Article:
The demonstrations slated for this past weekend in Washington put me in mind of a Ku Klux Klan rally I covered several years ago in Jasper, Texas. The Klan was there to disavow and distance themselves from the dragging murder of James Byrd — no reason not to believe every word they would say. The guys who murdered Byrd were strictly their own actors with their own murderous impulses and motives. I’d never done a Klan rally before. A couple of riots here and there, but no Klan rallies. I got to Jasper well before rally time that day. I had a couple of things in mind. One was a getaway plan. My riot experiences had taught me that it was a lot easier to get into the middle of a riot than it is to get yourself back out of one. Got that necessity worked out pretty quickly. Next was an intelligence operation I dreamed up, which I thought would work in almost any small American town: I went to the local Walmart, pushed a cart up and down the aisles and eavesdropped on everybody in sight for two hours. The highly successful intelligence effort confirmed that no one was more outraged by what had happened to Byrd or more embarrassed by all the negative attention it had brought Jasper than the people of Jasper themselves. It was a nice looking town, Jasper. In some ways, it is similar to our own town of Paris — a downtown kempt, active and surrounded by the beginnings of neighborhoods of some very nice houses and people. The courthouse square was just as nice. Green and rambling with arrays of elegant landscaping, perfectly trimmed and kept. I meandered the Jasper square, just as I do Paris’ square every time I can get near it. On this day, the square, in spite of what was in the offing, was quiet, and slow. And it was June and it was pretty darned hot. The most curious thing going on was that hardly anything at all was going on. The place brimmed with law enforcement efforts in preparation for the rally — they were at once as subtle as they were massive. The square was surrounded by graduating perimeters of every kind of police you could imagine: local police, local deputies, borrowed police from other localities; Borrowed deputies from other counties and quite a gathering of state police, carefully moved back from the center of things in every direction. The only thing that out-measured the police presence was the media presence. Everything you could imagine from everywhere blended in on the edges of the police presence. The place was up to its ears in media trucks, media vans and communications sites and arrangements and throngs upon throngs of media people — most of them looking pretty unaccustomed to the Texas heat that day. And while all of this conglomeration pretty much surrounded the square, the square itself was hardly populated at all. The hour of the rally approached, but still the crowd was small and there was no sign of the Klan or much of anything else. No sign, that is, until the appointed hour, when open swung the courthouse doors and out came the Klan members (and dozens of other folks of assorted descriptions) who had apparently been the guests that morning of the locals for coffee and refreshments inside the courthouse and in air-conditioned comfort. In what was immediately obvious, the Klan folk took up positions in what had to be a planned and designated space on the lengthy front walk of the courthouse. What I could only guess were ranks of officialdom took similar positions on the courthouse steps and on the lawn. There were lots and lots of them, too. Even more law enforcers exited the courthouse and took positions on the outer edges of all that was now rapidly gathering on the lawn. Then, and only then, did we “rally tourists” start gravitating to the center of things. The Klan members stood still, placid and stoic — robed but not hooded, and sans torches, burning crosses or any implements menace. Some fellow, whom I assumed was some sort of local official, came forward to introduce the Texas Klan leader, who was a short, slight fellow with red hair and in a business suit. The Klan leader got directly to the point. On behalf of his Klan folk, the leader deplored and condemned what had happened to Byrd and the kind of folk who would do such a thing. (All I can tell you is what he said.) And he went on to share with those gathered what drove him to be a Klansman and, by his testimony, it wasn’t hate or a lust for doing anyone or anything harm. He then closed by sharing, should anyone care to visit with him further, his home address, his home phone number and invited anyone in the crowd who ever wanted to drop by his house. He’d make them some iced tea and they could sit on his front porch and talk over anything they wanted to for as long as they wanted. Well, sir, I beg to tell you that if anybody on or near that square that day wanted to make trouble about anything, the opportunity had eluded them. And shortly, everything and everybody on the square had dispersed and were gone. Of course, that was a lot of years ago. But it now comes to mind now because of whatever it is that was set happen with whatever “Justice J-6” is this past weekend in Washington. I don’t really know what a J-6-er is and couldn’t guess how any of the J-6 thing might have turned out, but a handy point of reference when measuring the J-6-ers and their rally might be if they demonstrate the dignity, class and restraint of, say, a Klan rally in Jasper, Texas.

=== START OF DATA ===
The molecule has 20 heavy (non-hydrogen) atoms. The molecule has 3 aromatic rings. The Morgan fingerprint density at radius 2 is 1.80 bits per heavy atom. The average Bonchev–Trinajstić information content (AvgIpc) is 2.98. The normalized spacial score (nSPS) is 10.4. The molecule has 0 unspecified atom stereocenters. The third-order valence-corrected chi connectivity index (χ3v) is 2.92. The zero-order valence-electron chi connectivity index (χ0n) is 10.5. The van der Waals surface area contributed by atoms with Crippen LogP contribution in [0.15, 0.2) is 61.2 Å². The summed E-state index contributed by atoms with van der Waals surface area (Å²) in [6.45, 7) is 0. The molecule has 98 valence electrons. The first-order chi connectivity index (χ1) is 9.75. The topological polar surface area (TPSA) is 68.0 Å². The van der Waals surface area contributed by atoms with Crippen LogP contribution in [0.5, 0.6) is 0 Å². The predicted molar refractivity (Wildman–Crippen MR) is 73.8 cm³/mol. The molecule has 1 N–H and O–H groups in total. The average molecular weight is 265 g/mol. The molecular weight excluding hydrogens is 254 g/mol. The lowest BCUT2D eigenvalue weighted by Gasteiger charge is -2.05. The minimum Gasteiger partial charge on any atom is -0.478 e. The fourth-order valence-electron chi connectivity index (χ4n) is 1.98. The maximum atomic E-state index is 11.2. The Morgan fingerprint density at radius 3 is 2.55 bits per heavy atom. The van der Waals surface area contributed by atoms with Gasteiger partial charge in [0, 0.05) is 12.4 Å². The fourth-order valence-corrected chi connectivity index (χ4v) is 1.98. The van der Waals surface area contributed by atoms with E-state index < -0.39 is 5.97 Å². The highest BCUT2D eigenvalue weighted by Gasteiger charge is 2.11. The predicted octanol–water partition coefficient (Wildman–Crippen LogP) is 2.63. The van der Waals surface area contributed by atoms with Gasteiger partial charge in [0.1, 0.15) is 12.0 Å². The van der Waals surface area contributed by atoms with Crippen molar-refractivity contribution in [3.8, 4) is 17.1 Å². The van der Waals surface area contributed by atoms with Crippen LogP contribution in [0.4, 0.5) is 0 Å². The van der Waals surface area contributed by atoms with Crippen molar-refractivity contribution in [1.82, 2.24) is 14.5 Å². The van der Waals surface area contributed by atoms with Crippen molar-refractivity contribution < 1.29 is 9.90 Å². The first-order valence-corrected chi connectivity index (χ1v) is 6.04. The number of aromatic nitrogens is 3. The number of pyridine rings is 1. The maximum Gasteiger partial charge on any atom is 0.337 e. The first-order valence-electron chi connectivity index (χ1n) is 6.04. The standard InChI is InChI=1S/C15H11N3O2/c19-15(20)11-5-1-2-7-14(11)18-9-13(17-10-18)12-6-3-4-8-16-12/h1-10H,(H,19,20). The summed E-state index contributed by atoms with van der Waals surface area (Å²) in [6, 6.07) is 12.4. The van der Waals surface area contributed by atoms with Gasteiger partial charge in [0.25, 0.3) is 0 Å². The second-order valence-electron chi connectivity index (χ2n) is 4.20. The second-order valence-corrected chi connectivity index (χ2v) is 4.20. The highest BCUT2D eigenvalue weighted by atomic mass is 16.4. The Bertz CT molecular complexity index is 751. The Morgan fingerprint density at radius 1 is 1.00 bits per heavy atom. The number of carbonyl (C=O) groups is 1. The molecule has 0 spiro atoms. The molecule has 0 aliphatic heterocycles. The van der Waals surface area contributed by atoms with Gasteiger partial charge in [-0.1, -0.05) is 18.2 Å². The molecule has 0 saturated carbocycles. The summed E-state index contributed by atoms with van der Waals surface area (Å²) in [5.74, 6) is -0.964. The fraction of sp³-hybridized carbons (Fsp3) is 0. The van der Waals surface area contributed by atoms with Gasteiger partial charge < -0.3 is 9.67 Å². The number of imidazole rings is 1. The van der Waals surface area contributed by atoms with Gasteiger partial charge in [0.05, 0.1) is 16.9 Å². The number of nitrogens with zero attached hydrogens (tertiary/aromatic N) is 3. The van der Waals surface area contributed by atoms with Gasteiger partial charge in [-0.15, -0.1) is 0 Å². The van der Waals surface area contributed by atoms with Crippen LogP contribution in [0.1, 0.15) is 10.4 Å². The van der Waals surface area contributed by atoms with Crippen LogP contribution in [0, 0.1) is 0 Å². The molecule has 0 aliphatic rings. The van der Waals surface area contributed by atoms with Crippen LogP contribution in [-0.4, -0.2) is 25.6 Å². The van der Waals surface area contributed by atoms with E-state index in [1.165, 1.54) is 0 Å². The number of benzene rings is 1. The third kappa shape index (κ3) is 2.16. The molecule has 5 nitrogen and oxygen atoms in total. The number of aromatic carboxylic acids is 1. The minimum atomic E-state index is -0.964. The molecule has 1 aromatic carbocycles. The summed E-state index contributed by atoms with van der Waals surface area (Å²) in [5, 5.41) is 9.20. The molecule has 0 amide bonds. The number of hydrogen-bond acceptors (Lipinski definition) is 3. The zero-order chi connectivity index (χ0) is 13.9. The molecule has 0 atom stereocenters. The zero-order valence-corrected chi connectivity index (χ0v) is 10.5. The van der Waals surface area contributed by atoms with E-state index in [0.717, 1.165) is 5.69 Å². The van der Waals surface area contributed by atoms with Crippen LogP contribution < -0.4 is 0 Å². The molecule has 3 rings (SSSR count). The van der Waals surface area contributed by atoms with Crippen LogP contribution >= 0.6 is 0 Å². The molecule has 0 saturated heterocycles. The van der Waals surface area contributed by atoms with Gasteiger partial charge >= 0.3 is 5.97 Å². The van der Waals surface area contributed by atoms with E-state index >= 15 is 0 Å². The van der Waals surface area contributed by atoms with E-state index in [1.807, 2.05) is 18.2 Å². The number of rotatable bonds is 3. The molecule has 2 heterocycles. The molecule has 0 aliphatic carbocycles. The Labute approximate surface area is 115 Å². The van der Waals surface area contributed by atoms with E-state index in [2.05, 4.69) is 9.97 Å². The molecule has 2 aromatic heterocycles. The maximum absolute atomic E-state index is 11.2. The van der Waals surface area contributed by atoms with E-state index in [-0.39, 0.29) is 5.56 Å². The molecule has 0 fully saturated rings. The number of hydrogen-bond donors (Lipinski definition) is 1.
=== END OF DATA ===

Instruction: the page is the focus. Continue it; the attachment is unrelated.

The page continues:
CLYDE PETERSON of Houston is a Henry County native who retired after 41 years as the editorial cartoonist of the Houston Chronicle. He submitted this column last week. His email address is

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